SuperSurfaceSpace gallery by Iris Group, Moscow – Russia

March 10th, 2015 by retail design blog


The ceramic tile. An inheritor of an ancient craft, it has its DNA in vernacular tradition that was passed on and perfected by generations of craftsmen. Today it’s a hi-end industrial product. This is one good example of a craft, that over time developed into industry, but there are more crafts, arts and other vernacular activities, that today are all more or less industrialised. Industrialisation per se is not necessarily a bad thing, as it ensures such things as quality standards, cost-effectiveness, and thus affordability for wide range of potential users. However, this phenomenon poses a number of challenges, that are illustrated in the exposition through the story of a ubiquitous object of mass production, that once used to be a product of a woodworker – a chair. The narrative reflects the transition from handicraft to industrial mass production, that happened in the furniture industry during XX century. A chair used to be a handicraft object, mastered by a single workman through all the production cycle – from design, to production of fragments and to assembly. This way a craftsman had control over product’s creation, continuously developing it in process of making, improving the design from item to item.


With onset of industrial production, the order have changed. Production process was taken away from a human and given to the machine, while human became an operator, doing one step in long chain of events, that required a limited skill and just a minimum of creative effort. One hundred percent of this effort has to be made to design a model feasible and suitable for mass production, before the machines started turning, thus stultifying development of design, and tieing it to the product cycle. It is no longer possible or feasible to produce forms of unlimited variety. The title of the exhibition, Reproduzione, literally means a high quality copy of a complex object, usually an image, that is less labour-intensive to produce, though keeping all the visual qualities of the original. Once the process of copying is set up, a copy follows another copy at a little cost of time and effort. This technical meaning is a good metaphor for industrial production. In biological sense, reproduction suggests a species reproducing itself, and this kind of organic reproduction is inseparable from another important process – the evolution. Evolution, is exactly what technical reproduction lacks. At the dawn of XX century new technology and materials introduced new syntax into furniture design. Bent birch, formed tubular steel, folded aluminium, moulded plastic boosted the evolution and search for the new form. But, as production technique was based on repetition of standard actions, once a feasible form was found, it was standardised and stopped evolving.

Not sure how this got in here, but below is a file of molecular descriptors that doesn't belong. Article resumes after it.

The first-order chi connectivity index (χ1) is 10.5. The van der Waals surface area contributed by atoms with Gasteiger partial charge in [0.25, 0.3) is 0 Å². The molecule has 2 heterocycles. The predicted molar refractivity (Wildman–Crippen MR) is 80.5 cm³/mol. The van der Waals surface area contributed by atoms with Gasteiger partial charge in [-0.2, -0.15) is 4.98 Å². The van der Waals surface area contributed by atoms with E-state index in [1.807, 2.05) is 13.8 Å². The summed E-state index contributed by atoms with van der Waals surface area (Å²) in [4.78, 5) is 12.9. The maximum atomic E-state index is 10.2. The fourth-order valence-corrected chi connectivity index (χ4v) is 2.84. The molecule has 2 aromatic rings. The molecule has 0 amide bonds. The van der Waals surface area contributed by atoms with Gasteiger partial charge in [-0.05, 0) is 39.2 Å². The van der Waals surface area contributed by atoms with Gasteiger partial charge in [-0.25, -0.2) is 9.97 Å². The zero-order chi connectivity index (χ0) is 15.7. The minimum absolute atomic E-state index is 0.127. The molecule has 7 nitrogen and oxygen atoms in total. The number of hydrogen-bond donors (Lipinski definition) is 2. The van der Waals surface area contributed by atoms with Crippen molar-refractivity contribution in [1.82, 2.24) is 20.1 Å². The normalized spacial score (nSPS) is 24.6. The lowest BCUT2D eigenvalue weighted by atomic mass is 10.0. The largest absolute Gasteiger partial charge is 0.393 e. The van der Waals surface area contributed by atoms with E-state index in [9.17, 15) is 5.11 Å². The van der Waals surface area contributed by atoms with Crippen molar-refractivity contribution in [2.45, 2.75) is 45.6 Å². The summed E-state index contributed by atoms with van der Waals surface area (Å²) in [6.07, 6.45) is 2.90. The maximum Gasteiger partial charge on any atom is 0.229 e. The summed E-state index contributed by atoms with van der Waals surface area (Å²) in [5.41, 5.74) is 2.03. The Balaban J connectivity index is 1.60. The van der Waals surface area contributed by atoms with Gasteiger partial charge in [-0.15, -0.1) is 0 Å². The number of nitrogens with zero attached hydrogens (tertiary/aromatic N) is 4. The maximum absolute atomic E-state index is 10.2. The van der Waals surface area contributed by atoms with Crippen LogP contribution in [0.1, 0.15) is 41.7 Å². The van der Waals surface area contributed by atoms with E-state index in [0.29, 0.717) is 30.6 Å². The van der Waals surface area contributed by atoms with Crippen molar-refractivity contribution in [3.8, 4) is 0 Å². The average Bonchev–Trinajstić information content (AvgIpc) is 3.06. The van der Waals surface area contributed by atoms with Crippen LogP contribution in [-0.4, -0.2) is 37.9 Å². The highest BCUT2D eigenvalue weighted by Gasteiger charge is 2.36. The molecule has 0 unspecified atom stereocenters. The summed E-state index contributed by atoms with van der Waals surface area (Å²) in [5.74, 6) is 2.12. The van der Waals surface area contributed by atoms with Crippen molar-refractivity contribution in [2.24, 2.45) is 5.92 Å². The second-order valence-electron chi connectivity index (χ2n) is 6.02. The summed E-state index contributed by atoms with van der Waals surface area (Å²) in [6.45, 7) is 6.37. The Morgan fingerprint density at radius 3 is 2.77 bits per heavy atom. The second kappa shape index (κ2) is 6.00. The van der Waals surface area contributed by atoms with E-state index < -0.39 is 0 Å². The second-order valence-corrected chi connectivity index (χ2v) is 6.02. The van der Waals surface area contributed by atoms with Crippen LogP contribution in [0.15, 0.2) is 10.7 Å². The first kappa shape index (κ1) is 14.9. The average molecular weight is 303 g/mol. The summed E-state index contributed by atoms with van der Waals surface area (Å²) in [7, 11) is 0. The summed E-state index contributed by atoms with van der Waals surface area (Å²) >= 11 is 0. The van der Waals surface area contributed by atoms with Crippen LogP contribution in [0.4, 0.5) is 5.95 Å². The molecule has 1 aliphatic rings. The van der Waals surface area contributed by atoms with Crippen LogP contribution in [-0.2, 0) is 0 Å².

We end our narrative with an example of new technology shifting the industry back to organic reproduction. Computer-aided design and digital fabrication introduces new techniques, such as CNC milling, that allows to produce custom design with machine accuracy, bringing a designer back in control of the whole production cycle. Just as 100 years ago, we see the birth of new design language, that allows to produce forms, that were not possible or reasonable to be made before. And, as this production technique is not dependent on economies of scale, as a result of evolution it’s immune to standardisation.

SuperSurfaceSpace Gallery

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